This does protect all four players from receiving an offer sheet, something some people were concerned about. I’d expect that all four players reach deals before going to arbitration, since these hearings can get pretty ugly (remember the Sean Avery hearing?). Also this triggers the August buyout period for the Rangers, so they will have a second window to buyout players, if need be.
Former Rangers blueliner Jeff Beukeboom is likely the fan’s choice to replace Ulf Samuelsson and he’s the emotional choice to be the Rangers next assistant coach thanks to all his obvious connections to the big club. Emotions aside however, and Beukeboom is indeed the right choice, and for several critical reasons.
Continuity is something that’s a common theme in successful organisations and Beukeboom knows the organisation better than maybe anyone else – certainly better than any other assistant coach candidate. It can only be seen as an advantage that he’s so familiar with the club, with the systems and with the majority of the blueliners in the organisation.
Beukeboom has been with the WolfPack since 2012 and will know better than most how the Rangers can best integrate Dylan McIlrath (assuming he is even retained – which he should be). Beukeboom will know Brady Skjei well from their time together last season so he’ll surely be able to help accelerate the Rangers top prospect into a top four role. He’ll also know how far away fellow blueline prospect Ryan Graves is from being NHL ready following his own solid introduction to pro hockey.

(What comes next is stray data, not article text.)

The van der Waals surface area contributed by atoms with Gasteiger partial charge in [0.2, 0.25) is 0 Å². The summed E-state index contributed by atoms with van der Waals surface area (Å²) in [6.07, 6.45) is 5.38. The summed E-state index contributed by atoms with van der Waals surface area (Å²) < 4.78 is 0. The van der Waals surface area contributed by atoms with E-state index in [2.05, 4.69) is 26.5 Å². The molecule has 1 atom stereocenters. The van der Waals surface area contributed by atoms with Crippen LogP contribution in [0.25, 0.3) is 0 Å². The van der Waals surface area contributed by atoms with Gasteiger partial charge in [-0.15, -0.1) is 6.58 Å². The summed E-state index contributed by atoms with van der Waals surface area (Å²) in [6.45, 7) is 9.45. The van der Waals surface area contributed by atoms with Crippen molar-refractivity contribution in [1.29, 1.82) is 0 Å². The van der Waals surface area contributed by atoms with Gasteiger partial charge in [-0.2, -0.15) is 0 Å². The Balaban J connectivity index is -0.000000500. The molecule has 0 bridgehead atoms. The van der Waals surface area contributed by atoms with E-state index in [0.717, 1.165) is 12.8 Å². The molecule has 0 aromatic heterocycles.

Remember when everyone thought the Pens were too light and too ‘green’ on defense to contend this season? Seems like a major error of judgement, no? After dismissing the Rangers, the Pens have the Caps on the brink and appear very well set to take a run at the Stanley Cup and they’re doing it with a relatively unheralded defense.
Yes, the Pens have an absolute offensive stud (albeit a dirty one) in Kris Letang and beyond Letang they have two good puckmoving blueliners in Olli Maatta and the traded for Trevor Daley. Beyond that though and they have either a lot of youth or question marks rounding out their unit depending on your own personal take on Ian Cole, Ben Lovejoy, Justin Schultz and Derrick Pouliot. What the Pens lack is a lot of established, top four blueliners. But it hasn’t mattered.
Raphael Diaz was recalled by the Rangers yesterday, much to the chagrin of many fans, as Dylan McIlrath seemed to finally be getting a legitimate chance with Dan Girardi out of the lineup. The hope was fair, as McIlrath really had done everything he could to warrant a longer look with the team. Alas, he was limited in his playing time in Game Two, and only saw ice time late because Kevin Klein was in the box.
This led to the speculation of the Diaz recall, and to be fair, Diaz is an NHL defenseman. He’s another one of those guys, like Matt Hunwick, that floats under the radar because he isn’t flashy or physical. He just moves the puck up the ice and starts the breakout. Couple that with his skating ability –which is significantly better than McIlrath’s– and you have a guy that is exactly what the Rangers need.
Per Andrew Gross, defenseman Dylan McIlrath has been medically cleared to play. McIlrath had been out for three weeks with an injured right knee. With him cleared to play, it is expected that Alain Vigneault will rest some players before the playoffs, but it will be up to the coach to get him back into the lineup.
Both Dylan McIlrath (knee) and Marc Staal (back) will not travel with the team to Buffalo for Tuesday’s game. Staal is still dealing with his back spasms, and McIlrath tweaked his knee in last night’s game against the Islanders. Both are considered day-to-day.
The Rangers will recall a defenseman from Hartford for tomorrow’s game.
Update: Henrik Lundqvist will not travel with the team either.